(Photo by © Focus Features)
After eight months of upheaval and uncertainty, an awards season unlike any we have seen in recent memory is finally — thankfully — entering its final days. We watched as several marquee titles vacated the 2020 calendar due to COVID-19, effectively shutting down the theatrical box office, and the Academy of Motion Picture Arts and Sciences pushed back its awards ceremony to April. The ceremony itself will take place at satellite venues worldwide, with the bulk of the show taking place outdoors at Los Angeles’ Union Station.
One result of all this change is that we have a host of titles and performances that many audiences – and a not-insignificant number of AMPAS voters – have yet to screen.
With all that in mind, we decided to break down some of the top categories in the final days of the season and give our odds on who’s most likely to be going home with some hardware come Oscar night. Following our first list breaking down all the Actor categories, both Supporting and Lead, we look at the female performances of Oscars 2021, again in both the Lead and Supporting categories.
Disagree with our picks and odds? Have at us in the comments.
The Role: Ma Rainey, the Mother of the Blues and leader of her band. The groundbreaking musician and LGBTQ icon was once dubbed the ugliest woman in show business, and with the aid of false teeth, horsehair wigs, elaborate gowns, and a fat suit, Oscar winner Viola Davis gave life to the woman whose voice would have hundreds queuing up for hours just hear her croon or catch a glimpse of her on stage. Davis embodied not just Rainey’s presence on stage but also her steadfast determination not to allow anyone to diminish or dismiss her worth.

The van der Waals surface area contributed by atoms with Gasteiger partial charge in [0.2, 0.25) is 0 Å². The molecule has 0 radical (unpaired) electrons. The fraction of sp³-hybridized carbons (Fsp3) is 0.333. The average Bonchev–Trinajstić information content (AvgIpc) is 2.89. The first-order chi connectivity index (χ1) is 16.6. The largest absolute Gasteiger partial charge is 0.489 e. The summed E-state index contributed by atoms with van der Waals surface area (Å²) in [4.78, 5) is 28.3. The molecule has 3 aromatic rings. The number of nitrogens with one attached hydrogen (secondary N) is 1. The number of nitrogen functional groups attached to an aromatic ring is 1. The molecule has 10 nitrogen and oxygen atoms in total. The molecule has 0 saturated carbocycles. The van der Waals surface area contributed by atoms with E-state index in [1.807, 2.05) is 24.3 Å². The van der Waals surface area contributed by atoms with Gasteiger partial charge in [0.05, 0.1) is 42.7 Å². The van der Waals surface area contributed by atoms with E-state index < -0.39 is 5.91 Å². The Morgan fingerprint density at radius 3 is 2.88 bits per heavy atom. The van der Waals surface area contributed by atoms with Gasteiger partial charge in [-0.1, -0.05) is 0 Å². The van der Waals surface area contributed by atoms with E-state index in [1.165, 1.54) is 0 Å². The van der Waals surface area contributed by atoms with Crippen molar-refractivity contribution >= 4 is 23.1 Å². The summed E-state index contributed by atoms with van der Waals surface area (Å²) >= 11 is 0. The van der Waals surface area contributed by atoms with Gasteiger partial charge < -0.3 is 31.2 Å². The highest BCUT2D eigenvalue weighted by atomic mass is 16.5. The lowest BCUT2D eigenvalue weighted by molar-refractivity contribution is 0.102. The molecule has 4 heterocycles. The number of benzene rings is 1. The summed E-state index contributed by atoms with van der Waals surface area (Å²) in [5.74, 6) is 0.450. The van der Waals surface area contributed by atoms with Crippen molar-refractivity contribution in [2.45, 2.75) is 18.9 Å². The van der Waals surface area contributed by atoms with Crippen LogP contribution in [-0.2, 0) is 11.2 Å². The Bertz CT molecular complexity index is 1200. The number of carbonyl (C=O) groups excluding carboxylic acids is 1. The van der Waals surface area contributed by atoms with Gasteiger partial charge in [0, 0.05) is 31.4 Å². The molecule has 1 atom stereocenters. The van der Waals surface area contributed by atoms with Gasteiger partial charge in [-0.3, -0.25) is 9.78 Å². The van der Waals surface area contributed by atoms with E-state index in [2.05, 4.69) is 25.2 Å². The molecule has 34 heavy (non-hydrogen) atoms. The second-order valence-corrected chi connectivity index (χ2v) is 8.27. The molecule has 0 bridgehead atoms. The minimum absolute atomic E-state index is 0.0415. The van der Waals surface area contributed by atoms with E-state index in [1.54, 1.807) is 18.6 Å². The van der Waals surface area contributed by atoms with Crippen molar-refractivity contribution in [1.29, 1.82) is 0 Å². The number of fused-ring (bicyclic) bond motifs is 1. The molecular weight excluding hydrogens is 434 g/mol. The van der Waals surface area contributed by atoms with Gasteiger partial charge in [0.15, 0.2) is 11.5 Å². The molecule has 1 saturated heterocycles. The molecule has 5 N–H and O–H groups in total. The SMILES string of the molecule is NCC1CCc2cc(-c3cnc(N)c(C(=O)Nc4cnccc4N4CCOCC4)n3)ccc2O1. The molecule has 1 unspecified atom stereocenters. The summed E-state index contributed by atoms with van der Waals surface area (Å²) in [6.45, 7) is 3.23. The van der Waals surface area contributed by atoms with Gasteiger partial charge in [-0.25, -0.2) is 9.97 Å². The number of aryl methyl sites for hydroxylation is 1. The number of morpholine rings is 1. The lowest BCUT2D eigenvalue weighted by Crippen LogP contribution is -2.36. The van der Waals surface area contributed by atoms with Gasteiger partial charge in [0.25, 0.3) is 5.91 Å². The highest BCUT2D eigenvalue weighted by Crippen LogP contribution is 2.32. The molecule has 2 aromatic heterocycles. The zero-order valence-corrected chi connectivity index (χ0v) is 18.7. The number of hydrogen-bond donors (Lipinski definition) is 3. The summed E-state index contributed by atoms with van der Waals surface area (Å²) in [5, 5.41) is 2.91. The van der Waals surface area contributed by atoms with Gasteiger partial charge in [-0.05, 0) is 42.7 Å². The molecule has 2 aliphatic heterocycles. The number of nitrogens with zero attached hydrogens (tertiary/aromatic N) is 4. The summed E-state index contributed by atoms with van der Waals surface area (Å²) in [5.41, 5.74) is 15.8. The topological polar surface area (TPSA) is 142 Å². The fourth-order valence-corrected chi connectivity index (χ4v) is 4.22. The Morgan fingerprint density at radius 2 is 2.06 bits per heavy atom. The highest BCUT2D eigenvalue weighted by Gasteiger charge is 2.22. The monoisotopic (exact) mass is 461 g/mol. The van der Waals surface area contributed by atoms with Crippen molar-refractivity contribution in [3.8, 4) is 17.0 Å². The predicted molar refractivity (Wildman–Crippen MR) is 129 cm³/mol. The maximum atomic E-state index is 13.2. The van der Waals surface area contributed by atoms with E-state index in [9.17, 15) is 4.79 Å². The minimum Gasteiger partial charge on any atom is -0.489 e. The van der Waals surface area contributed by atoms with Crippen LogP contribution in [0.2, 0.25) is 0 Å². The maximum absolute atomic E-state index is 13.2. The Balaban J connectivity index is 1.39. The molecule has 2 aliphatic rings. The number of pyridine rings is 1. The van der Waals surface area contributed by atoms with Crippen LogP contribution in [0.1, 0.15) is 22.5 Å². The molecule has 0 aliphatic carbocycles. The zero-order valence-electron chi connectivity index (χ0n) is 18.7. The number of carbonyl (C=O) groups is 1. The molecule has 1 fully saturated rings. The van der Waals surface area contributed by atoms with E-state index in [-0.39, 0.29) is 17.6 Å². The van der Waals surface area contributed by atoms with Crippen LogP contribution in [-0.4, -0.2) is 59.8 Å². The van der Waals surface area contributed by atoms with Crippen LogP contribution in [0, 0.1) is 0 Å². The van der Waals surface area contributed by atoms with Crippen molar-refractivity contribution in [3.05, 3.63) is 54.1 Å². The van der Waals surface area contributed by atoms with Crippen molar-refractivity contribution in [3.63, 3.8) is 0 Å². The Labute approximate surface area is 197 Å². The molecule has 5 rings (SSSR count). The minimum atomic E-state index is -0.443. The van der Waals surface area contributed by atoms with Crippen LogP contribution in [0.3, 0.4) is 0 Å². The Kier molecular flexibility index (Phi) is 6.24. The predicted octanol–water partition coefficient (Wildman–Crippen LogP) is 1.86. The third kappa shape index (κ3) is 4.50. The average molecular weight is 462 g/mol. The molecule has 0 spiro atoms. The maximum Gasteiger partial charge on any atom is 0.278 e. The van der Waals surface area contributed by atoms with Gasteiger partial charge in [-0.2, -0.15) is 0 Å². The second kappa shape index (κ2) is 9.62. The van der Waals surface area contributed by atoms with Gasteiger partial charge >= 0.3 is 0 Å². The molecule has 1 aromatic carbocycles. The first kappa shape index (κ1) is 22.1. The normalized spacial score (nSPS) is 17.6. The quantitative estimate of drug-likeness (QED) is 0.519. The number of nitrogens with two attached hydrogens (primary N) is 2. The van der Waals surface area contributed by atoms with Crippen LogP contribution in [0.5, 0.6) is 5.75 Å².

The Odds: Currently, there isn’t a clear frontrunner for Best Actress. Andra Day won the Golden Globe, Carey Mulligan took home the Critics Choice, and Frances McDormand won the BAFTA, but we are giving Viola Davis’ win at the SAG Awards the most weight and believe she will be our likely winner. This is fitting as her pedigree and previous Oscar nomination warrant it, and her only win was for a Supporting Role; she is more than overdue to win for a lead turn.
(Photo by Takashi Seida/©Hulu)
The Role: Legendary singer Billie Holiday, whose career and battles with addiction and — as the title suggests — the U.S. government form the basis of the second big-screen narrative feature about her life. The portrayal comes courtesy of Grammy Award-winning songstress Andra Day, whose natural vocal talent and physical commitment to the role — which included extensive acting classes and a 40-lb. weight loss — transformed her into Holiday at her prime.
The Odds: Captivating and dynamic performances, particularly by female performers, are often able to rise above a lackluster film. Last year, Renee Zellweger snagged a second Oscar for a film many critics considered well done but not remarkable. The United States vs. Billie Holiday, however, is not Judy. Although Day is outstanding, the film’s pedestrian narrative takes her firmly out of contention to win among the likes of Frances McDormand, Viola Davis, and Carey Mulligan — all of whom have been previously nominated, with Davis and McMcDormand both having at least one Oscar at home.